Complex and tormented poet whose work was beloved by many. When his demons ﬁnally felled him, his tombstone read, “Det borde vara stjärnor att pryda ditt änne” – “There should be stars to adorn your
Erik Axel Karlfeldt (1864 – 1931)
Recipient of the Nobel Prize in Literature, 1931.
Hjalmar Söderberg (1869 – 1941)
Author of some of Sweden’s most-read modern novels, including “Dr. Glas” and “Martin Birck’s Youth.”
Albert Engström (1869 – 1940)
Incomparable humorist, artist, illustrator and writer; the creator of Kolingen and Rospiggen.
Hjalmar Bergman (1883 – 1931)
Perhaps Sweden’s best storyteller of all time.
Pär Lagerkvist (1891 – 1874)
Recipient of the Nobel Prize in Literature, 1951.
Frans G. Bengtsson (1894 – 1954)
An author who found adventure in history and told it like no one else, as in “Röde Orm.”
Wilhelm Moberg (1898 – 1973)
An icon in Swedish literature for his classic story of Swedish emigrants to America and his History of the Swedish People.
Nils Ferlin (1898 – 1961)
The Bellman of modern Sweden, an
Eyvind Johnsson (1900 – 1976) and
Harry Martinsson (1904 – 1978)
Co-recipients of the Nobel Prize for Literature, 1974.
Astrid Lindgren (1907-2002)
The world’s master of children’s books
and creator of Pippi Longstocking.
Christina Nilsson (1843 – 1921)
Leading European soprano and star of the Metropolitan Opera.
Victor Sjöström (1879 – 1960)
Character actor and stage and movie director, he was one of the pioneers of Hollywood’s silent-movie era.
Warner Oland (1880 – 1938)
Born Verner Ölund, he has perhaps been seen on television more times than any other Swede – albeit better known as Charlie Chan.
Lars Hansson (1886 – 1965)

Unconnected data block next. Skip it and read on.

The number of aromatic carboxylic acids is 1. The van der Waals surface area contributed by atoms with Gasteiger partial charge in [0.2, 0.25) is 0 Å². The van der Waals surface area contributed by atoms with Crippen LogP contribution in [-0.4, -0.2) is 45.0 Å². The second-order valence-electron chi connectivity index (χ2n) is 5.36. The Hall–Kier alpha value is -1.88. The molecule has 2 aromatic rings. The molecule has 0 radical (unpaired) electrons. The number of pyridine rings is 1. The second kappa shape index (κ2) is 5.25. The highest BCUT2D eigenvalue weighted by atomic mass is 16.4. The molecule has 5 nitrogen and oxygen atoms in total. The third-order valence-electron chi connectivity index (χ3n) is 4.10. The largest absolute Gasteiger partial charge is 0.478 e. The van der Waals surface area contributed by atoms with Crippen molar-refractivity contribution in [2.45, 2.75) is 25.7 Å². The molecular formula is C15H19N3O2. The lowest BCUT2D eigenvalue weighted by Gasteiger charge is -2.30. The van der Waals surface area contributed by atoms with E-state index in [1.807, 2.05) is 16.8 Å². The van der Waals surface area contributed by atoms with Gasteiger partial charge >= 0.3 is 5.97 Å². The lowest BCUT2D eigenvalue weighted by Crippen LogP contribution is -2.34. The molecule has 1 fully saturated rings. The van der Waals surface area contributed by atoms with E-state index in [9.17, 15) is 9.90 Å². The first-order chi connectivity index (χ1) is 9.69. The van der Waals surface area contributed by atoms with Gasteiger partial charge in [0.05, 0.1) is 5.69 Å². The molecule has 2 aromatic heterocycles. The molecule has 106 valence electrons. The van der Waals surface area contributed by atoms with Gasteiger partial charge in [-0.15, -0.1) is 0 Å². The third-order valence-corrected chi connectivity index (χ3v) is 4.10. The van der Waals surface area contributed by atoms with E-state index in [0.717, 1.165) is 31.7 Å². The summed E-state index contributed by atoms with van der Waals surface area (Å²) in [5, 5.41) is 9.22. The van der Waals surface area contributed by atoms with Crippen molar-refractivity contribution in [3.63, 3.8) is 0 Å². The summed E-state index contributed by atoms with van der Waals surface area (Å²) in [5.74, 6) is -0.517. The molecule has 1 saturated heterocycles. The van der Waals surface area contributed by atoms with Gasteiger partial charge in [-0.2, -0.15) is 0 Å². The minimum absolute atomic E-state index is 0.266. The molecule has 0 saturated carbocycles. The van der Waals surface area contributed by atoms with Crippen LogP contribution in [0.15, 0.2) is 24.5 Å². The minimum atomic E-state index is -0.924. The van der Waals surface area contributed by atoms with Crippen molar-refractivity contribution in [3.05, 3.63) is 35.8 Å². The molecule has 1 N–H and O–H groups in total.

One of Hollywood’s ﬁnest dramatic actors and co-star of Greta Garbo.
Mauritz Stiller (1893 – 1929)
The genius who brought Greta Garbo to Hollywood and made some of the silent-movie era’s masterpieces.
Evert Taube (1890 – 1976)
A Swedish “national treasure” and beloved troubadour.
Greta (Gustafsson) Garbo (1905 – 1990)
The legendary, mysterious and divine Miss G.
Ingrid Bergman (1915 – 1983)
Seeing the movie “Casablanca” at least once should be required by law.
Ingmar Bergman (1918 - 2007)
No introduction necessary for the legendary ﬁlm director.
Nicolai Gedda (b. 1925)
Swedish tenor followed in the footsteps of Jussi Björling. Performed in opera houses around the world but felt best at home at the Metropolitan.
ABBA (b. 1972)
The music of Benny Andersson’s and Björn Ulvaeus’ creation continues to capture the world. ABBA remains the all-time leading record-selling group, topping even the Beatles.
Wilhelm Pettersson Berger (1867 – 1942)
Romantic poet and composer as well as much-feared music critic for Stockholm’s Dagens Nyheter. Best known for his piano suite “Frösöblomster.”
Wilhelm Stenhammar (1871 – 1927)
Conductor and symphony composer whose “Sverige” is still one of the most powerful pieces written for male chorus.
Hugo Alfvén (1872 – 1960)
His “Midsommarvaka” may be the Swedish orchestral composition most commonly played outside of Sweden.
Karl Birger Blomdahl (1916 – 1968)
Sweden’s most talented and versatile modern composer, with a range including symphonies, chamber music and opera.
Sixten Ehrling (1918-2005)
A “conductor’s conductor,” he has led the Stockholm Opera and Detroit Symphony, and served as head of the orchestra and conducting at New York’s Julliard School of Music.
Carl Larsson (1853 – 1919)
A watercolor print of one of his rural family scenes can be found in the home of almost every Swede abroad.
Anders Zorn (1860 – 1920)
His portraits and nudes made him Sweden’s most internationally acclaimed painter.
Bruno Liljefors (1860 – 1939)
As a wildlife painter Liljefors, had no equal.
Carl Milles (1876 – 1955)
Milles’ Memorial Garden draws sculpture lovers from around the world.
Ulrich Salchow (1877 – 1949)
This world ﬁgure skating champion (1901 – 1907) and Olympic gold medalist (1908) is commemorated every time one sees a skater doing a double or triple Salchow.
Erik Lemming (1880 – 1930)
World record-holding javelin thrower with four Olympic gold medals and 25 Swedish championships.
Gillis Grafström (1893 – 1938)
Few have dominated a sport as he dominated ﬁgure skating: he reigned undefeated through three consecutive Olympics and the world championships of 1922 to 1928.
Arne Borg (1901 – 1987)
Olympic gold-medalist swimmer and holder of 30 world records.
Gunder Hägg (b. 1918)
Long-distance runner Wonder Gunder held every world record from 1500 meters to 5000 meters between 1941 and 1945.
Gert Fredriksson (b. 1919)